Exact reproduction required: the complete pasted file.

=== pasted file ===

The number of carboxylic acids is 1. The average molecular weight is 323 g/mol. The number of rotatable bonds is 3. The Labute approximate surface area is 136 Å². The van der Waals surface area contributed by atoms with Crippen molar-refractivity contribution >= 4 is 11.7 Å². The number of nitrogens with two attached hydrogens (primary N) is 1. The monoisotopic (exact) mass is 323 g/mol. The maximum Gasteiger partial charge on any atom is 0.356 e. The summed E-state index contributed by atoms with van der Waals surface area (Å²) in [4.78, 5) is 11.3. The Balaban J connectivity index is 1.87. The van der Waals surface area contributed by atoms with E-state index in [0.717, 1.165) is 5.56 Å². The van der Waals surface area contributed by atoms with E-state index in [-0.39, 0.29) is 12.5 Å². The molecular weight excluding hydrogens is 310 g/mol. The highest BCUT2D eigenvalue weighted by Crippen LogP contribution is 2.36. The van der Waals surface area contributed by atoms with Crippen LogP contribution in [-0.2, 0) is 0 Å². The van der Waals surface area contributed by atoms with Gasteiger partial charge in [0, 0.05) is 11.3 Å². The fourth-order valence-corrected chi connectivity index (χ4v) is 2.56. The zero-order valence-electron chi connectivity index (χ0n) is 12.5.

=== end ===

The number of carboxylic acids is 1. The average molecular weight is 323 g/mol. The number of rotatable bonds is 3. The Labute approximate surface area is 136 Å². The van der Waals surface area contributed by atoms with Crippen molar-refractivity contribution >= 4 is 11.7 Å². The number of nitrogens with two attached hydrogens (primary N) is 1. The monoisotopic (exact) mass is 323 g/mol. The maximum Gasteiger partial charge on any atom is 0.356 e. The summed E-state index contributed by atoms with van der Waals surface area (Å²) in [4.78, 5) is 11.3. The Balaban J connectivity index is 1.87. The van der Waals surface area contributed by atoms with E-state index in [0.717, 1.165) is 5.56 Å². The van der Waals surface area contributed by atoms with E-state index in [-0.39, 0.29) is 12.5 Å². The molecular weight excluding hydrogens is 310 g/mol. The highest BCUT2D eigenvalue weighted by Crippen LogP contribution is 2.36. The van der Waals surface area contributed by atoms with Crippen LogP contribution in [-0.2, 0) is 0 Å². The van der Waals surface area contributed by atoms with Gasteiger partial charge in [0, 0.05) is 11.3 Å². The fourth-order valence-corrected chi connectivity index (χ4v) is 2.56. The zero-order valence-electron chi connectivity index (χ0n) is 12.5.